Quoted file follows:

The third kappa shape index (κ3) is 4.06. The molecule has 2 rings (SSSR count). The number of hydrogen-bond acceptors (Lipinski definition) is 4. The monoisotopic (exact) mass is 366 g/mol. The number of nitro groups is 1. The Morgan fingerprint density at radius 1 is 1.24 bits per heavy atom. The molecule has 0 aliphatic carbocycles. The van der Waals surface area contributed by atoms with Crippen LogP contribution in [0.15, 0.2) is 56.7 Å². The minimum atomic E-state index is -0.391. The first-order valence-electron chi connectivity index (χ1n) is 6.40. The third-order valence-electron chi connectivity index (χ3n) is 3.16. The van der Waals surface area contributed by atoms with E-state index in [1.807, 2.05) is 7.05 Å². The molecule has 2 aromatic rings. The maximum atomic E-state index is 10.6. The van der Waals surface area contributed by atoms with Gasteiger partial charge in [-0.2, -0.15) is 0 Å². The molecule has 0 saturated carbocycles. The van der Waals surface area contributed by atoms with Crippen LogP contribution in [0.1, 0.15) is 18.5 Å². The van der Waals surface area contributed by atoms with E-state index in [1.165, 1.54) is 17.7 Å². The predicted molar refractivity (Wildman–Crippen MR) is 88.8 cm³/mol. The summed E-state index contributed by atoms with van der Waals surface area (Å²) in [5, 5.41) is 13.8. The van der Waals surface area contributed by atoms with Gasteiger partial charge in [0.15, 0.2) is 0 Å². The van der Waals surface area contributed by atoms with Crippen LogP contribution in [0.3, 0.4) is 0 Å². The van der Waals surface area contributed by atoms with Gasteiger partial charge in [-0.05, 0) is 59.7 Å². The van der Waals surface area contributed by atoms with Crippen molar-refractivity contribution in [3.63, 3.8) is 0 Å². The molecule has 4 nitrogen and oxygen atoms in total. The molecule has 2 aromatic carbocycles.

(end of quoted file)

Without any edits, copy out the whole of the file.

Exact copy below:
The third kappa shape index (κ3) is 4.06. The molecule has 2 rings (SSSR count). The number of hydrogen-bond acceptors (Lipinski definition) is 4. The monoisotopic (exact) mass is 366 g/mol. The number of nitro groups is 1. The Morgan fingerprint density at radius 1 is 1.24 bits per heavy atom. The molecule has 0 aliphatic carbocycles. The van der Waals surface area contributed by atoms with Crippen LogP contribution in [0.15, 0.2) is 56.7 Å². The minimum atomic E-state index is -0.391. The first-order valence-electron chi connectivity index (χ1n) is 6.40. The third-order valence-electron chi connectivity index (χ3n) is 3.16. The van der Waals surface area contributed by atoms with E-state index in [1.807, 2.05) is 7.05 Å². The molecule has 2 aromatic rings. The maximum atomic E-state index is 10.6. The van der Waals surface area contributed by atoms with Gasteiger partial charge in [-0.2, -0.15) is 0 Å². The molecule has 0 saturated carbocycles. The van der Waals surface area contributed by atoms with Crippen LogP contribution in [0.1, 0.15) is 18.5 Å². The van der Waals surface area contributed by atoms with E-state index in [1.165, 1.54) is 17.7 Å². The predicted molar refractivity (Wildman–Crippen MR) is 88.8 cm³/mol. The summed E-state index contributed by atoms with van der Waals surface area (Å²) in [5, 5.41) is 13.8. The van der Waals surface area contributed by atoms with Gasteiger partial charge in [0.15, 0.2) is 0 Å². The van der Waals surface area contributed by atoms with Crippen LogP contribution in [0.3, 0.4) is 0 Å². The van der Waals surface area contributed by atoms with Gasteiger partial charge in [-0.05, 0) is 59.7 Å². The van der Waals surface area contributed by atoms with Crippen molar-refractivity contribution in [3.63, 3.8) is 0 Å². The molecule has 4 nitrogen and oxygen atoms in total. The molecule has 2 aromatic carbocycles.